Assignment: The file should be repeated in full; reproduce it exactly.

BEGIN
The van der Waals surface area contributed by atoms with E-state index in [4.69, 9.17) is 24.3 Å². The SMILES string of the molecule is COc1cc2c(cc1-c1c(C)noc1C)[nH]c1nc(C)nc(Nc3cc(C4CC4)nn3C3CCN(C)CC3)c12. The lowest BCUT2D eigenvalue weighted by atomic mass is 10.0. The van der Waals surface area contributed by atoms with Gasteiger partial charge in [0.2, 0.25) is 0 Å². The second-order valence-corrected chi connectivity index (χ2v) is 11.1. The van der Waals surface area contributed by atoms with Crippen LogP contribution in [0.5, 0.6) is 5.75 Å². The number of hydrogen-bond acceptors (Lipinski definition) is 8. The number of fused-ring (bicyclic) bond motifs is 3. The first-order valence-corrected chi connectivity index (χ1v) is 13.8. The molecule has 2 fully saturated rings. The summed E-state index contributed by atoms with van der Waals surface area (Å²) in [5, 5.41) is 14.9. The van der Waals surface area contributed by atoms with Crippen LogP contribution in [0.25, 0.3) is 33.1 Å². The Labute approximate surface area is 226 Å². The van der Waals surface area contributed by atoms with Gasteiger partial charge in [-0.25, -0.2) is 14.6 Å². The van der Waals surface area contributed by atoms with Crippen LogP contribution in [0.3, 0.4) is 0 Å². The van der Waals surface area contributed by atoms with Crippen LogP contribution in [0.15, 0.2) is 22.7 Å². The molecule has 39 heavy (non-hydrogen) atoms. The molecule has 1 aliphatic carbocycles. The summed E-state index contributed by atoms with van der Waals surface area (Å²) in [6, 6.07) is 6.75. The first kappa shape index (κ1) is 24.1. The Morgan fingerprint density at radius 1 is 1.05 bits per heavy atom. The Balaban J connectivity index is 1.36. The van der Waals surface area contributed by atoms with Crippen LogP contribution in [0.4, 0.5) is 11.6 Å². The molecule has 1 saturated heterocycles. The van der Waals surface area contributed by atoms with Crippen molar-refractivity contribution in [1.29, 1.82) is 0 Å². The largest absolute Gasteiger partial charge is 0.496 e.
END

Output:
The van der Waals surface area contributed by atoms with E-state index in [4.69, 9.17) is 24.3 Å². The SMILES string of the molecule is COc1cc2c(cc1-c1c(C)noc1C)[nH]c1nc(C)nc(Nc3cc(C4CC4)nn3C3CCN(C)CC3)c12. The lowest BCUT2D eigenvalue weighted by atomic mass is 10.0. The van der Waals surface area contributed by atoms with Gasteiger partial charge in [0.2, 0.25) is 0 Å². The second-order valence-corrected chi connectivity index (χ2v) is 11.1. The van der Waals surface area contributed by atoms with Crippen LogP contribution in [0.5, 0.6) is 5.75 Å². The number of hydrogen-bond acceptors (Lipinski definition) is 8. The number of fused-ring (bicyclic) bond motifs is 3. The first-order valence-corrected chi connectivity index (χ1v) is 13.8. The molecule has 2 fully saturated rings. The summed E-state index contributed by atoms with van der Waals surface area (Å²) in [5, 5.41) is 14.9. The van der Waals surface area contributed by atoms with Crippen LogP contribution in [0.25, 0.3) is 33.1 Å². The Labute approximate surface area is 226 Å². The van der Waals surface area contributed by atoms with Gasteiger partial charge in [-0.25, -0.2) is 14.6 Å². The van der Waals surface area contributed by atoms with Crippen LogP contribution in [0.3, 0.4) is 0 Å². The van der Waals surface area contributed by atoms with Crippen LogP contribution in [0.15, 0.2) is 22.7 Å². The molecule has 39 heavy (non-hydrogen) atoms. The molecule has 1 aliphatic carbocycles. The summed E-state index contributed by atoms with van der Waals surface area (Å²) in [6, 6.07) is 6.75. The first kappa shape index (κ1) is 24.1. The Morgan fingerprint density at radius 1 is 1.05 bits per heavy atom. The Balaban J connectivity index is 1.36. The van der Waals surface area contributed by atoms with Crippen LogP contribution in [0.4, 0.5) is 11.6 Å². The molecule has 1 saturated heterocycles. The van der Waals surface area contributed by atoms with Crippen molar-refractivity contribution in [1.29, 1.82) is 0 Å². The largest absolute Gasteiger partial charge is 0.496 e.